Appreciative Process: Three Key Questions in Appreciative Inquiry

Posted: July 17, 2023

Appreciative Process (AP), as defined by Bushe (1991)¹, is a change in “looking”. Our evolutionary biology and neurology play tricks on us. Instead of seeing things as they are, our negativity bias² means we more often than not default to primarily seeing what is wrong. And yet, paradoxically, we flourish when we are feeling good. Appreciative Process is an antidote to our negativity bias. Instead of only focusing on what we don’t want, it invites us to look for what we do want. It encourages this – not to ignore or minimise potential threats; but rather the exact opposite: to NOT IGNORE what is valuable that can so easily be overlooked.

Put differently, our motivation for appreciation is not to deny what is challenging or unjust. Rather, it is to connect us with the whole picture and the resources (intelligence and energy) with which to address that which is difficult skilfully and to grow (appreciate also means to increase) that which is vital.

The classic example Bushe gives is thinking of a person who troubles us. We are usually clear about what we don’t like or appreciate about someone – what we want less of. But, what do we want more of instead? 1. Identify that. 2. Start looking for that too. 3. Notice and acknowledge those moments – however small – and see what happens.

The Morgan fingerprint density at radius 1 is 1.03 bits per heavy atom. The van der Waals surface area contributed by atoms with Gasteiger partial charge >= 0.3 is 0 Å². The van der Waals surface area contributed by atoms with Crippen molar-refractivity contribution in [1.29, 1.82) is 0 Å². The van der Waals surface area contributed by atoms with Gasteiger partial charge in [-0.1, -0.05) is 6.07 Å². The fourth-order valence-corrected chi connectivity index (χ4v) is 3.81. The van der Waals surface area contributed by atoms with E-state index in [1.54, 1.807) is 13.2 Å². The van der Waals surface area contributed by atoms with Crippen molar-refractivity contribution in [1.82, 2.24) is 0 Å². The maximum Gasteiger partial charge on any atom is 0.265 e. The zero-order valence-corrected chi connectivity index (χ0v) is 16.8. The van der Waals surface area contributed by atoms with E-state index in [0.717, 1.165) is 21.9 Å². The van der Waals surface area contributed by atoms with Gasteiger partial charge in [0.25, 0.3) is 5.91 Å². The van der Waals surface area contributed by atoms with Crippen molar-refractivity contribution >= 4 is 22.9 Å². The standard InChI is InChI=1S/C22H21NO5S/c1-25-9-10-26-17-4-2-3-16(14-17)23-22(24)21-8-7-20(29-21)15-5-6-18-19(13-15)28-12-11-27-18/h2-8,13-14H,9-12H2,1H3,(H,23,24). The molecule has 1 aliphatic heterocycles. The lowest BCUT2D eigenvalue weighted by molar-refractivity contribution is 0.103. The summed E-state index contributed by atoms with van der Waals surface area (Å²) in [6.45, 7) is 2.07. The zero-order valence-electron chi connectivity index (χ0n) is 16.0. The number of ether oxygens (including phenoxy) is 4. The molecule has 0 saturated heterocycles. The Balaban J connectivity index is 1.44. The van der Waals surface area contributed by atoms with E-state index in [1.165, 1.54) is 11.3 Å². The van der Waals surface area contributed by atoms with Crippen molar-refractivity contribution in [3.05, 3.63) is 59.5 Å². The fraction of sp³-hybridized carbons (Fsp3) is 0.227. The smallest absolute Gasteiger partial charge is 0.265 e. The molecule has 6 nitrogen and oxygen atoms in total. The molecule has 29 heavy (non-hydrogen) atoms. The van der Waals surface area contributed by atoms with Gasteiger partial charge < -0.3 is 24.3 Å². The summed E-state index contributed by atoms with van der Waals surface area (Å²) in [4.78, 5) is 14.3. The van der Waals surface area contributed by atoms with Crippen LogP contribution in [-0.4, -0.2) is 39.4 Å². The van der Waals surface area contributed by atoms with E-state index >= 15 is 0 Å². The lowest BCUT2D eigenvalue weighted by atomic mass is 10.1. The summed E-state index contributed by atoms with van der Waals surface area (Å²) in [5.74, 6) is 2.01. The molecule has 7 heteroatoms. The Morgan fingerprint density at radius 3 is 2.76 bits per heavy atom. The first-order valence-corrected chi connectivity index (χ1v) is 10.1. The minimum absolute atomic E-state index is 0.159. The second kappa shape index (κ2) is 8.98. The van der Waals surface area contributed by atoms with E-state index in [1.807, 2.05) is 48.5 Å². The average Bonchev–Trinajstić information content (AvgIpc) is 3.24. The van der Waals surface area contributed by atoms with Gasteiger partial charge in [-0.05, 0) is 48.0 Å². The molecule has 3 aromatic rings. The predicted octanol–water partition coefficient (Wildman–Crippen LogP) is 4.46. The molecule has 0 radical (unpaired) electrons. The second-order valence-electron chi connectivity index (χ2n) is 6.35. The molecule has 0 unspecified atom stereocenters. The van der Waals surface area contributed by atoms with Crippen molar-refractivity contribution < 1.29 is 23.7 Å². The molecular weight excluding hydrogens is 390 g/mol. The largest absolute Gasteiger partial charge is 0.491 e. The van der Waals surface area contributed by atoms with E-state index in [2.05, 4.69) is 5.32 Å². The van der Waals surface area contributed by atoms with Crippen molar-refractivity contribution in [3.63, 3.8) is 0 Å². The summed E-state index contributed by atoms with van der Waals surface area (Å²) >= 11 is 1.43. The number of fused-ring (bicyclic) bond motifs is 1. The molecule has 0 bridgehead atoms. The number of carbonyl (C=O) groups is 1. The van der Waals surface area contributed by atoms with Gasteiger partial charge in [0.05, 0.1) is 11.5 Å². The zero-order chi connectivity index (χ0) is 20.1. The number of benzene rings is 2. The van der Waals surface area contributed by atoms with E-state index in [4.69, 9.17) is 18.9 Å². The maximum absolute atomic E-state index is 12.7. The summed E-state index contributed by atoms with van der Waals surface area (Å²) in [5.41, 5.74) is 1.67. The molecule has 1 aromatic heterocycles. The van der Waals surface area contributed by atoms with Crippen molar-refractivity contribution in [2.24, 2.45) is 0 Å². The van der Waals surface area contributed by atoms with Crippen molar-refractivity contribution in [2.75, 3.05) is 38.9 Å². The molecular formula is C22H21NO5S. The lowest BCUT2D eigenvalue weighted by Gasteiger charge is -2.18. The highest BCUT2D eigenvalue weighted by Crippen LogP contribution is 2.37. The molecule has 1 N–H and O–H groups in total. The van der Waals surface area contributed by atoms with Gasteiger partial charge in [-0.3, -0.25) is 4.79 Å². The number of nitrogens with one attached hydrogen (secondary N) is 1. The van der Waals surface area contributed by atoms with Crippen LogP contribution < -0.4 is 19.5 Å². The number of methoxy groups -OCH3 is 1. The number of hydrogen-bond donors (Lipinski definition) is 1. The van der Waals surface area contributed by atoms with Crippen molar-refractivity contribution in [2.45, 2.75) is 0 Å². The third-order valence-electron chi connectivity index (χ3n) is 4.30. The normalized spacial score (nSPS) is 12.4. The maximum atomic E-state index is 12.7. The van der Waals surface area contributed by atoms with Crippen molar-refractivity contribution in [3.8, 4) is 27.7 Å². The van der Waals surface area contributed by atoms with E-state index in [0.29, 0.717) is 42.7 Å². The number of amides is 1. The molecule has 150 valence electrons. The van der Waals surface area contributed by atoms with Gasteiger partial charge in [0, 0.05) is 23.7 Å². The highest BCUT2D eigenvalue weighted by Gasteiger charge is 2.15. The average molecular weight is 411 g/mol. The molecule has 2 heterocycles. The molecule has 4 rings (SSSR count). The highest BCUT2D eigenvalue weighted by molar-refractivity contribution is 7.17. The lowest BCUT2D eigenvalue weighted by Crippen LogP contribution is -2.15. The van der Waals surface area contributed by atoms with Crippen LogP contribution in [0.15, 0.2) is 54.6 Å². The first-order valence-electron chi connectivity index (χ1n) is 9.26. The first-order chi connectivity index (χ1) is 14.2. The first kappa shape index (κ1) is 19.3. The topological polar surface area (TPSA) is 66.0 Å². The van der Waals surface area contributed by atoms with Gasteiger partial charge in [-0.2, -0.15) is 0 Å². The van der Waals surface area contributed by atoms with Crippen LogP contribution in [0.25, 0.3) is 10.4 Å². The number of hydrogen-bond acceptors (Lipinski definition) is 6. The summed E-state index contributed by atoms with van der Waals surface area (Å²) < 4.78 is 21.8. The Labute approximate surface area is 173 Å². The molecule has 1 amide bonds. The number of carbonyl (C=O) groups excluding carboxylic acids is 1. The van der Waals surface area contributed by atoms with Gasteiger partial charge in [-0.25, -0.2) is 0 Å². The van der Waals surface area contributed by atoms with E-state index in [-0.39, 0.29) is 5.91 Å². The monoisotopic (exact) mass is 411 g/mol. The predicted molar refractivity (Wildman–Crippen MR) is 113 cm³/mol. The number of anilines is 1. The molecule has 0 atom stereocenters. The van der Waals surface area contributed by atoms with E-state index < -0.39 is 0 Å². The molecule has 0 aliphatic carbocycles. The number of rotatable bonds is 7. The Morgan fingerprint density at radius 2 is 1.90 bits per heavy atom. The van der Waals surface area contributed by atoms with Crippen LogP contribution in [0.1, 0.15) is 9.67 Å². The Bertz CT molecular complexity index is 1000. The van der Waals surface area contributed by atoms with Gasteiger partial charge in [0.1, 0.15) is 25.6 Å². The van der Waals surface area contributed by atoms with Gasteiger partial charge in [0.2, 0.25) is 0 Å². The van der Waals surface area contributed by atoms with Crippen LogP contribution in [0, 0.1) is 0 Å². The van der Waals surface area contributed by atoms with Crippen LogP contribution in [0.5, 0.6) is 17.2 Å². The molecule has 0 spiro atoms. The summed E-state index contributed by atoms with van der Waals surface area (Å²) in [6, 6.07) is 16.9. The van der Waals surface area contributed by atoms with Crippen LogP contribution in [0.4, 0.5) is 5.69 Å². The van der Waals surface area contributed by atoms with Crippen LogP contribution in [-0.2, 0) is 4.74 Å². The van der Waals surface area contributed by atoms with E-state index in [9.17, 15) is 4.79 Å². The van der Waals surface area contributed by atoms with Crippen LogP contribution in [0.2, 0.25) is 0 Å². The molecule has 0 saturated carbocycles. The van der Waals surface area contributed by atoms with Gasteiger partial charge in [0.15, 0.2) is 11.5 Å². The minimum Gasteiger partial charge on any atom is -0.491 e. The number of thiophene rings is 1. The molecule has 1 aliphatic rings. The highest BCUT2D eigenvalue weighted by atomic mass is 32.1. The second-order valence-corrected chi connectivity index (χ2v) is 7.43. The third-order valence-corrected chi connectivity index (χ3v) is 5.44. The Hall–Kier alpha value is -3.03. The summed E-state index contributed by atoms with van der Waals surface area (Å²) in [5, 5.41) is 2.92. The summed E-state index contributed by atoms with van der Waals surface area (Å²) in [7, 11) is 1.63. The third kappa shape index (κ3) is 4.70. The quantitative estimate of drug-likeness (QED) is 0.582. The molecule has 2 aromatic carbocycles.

For an auditory learner like me, the Appreciative Process is also about the language – from self-talk to dialogue questions – that directs the way I look at life. Through the years, I’ve come to think of the AP as the re-iterative 3 key questions we re-use, re-cycle and regenerate as part of our appreciative stance. And these questions can be asked at any level, whether we are doing an entire 5-D AI Summit with 1000 people, or simply by ourselves reflecting on our day.

The 3-key questions can be used to inquire into any topic of Inquiry. It can also be applied to reframe questions we typically ask, into more generative questions that mine what we value most, and increase its value in the process of doing so.

  • Best Experiences (past):
    What was the best experience you’ve had (specific to whatever the topic of inquiry is)? Tell the story in detail. Why was this experience so exceptional? What was it about the situation? What was it about you and the others involved that made it possible?
  • Values (present):
    Why is this particular story so meaningful? What makes it significant? What does it say about what you really value? What do you most want more of?
  • Wishes (future):
    What does this say about your wishes for the future? What does the ideal future look, sound and feel like to you? In relation to a specific topic of inquiry, what would the ideal outcome be? Imagine those exceptional moments (as narrated through the best experience above) becoming the norm, rather than the exception…

The Appreciative Process reveals those stories that can make all the difference, and yet so often remain untold.


 ¹Bushe, G.R. & Pitman, T. (1991). Appreciative process: A method for transformational change. In: Organization Development Practitioner, 23:3, p.1-4.



We invite you to read other posts in Ezelle Theunissen’s series:

Appreciative Presence

The Evolution of Appreciative Agreements: The What We Do, How We Do It, and Who We Become Doing It

Ezelle Theunissen is a community psychologist and coach supporting individuals, teams and organisations align their values, strengths and unique lived experiences towards making a meaningful difference in the world. Social and environmental justice are close to her heart and she favours whole systems and person-centred approaches.

Appreciative Process: Three Key Questions in Appreciative Inquiry

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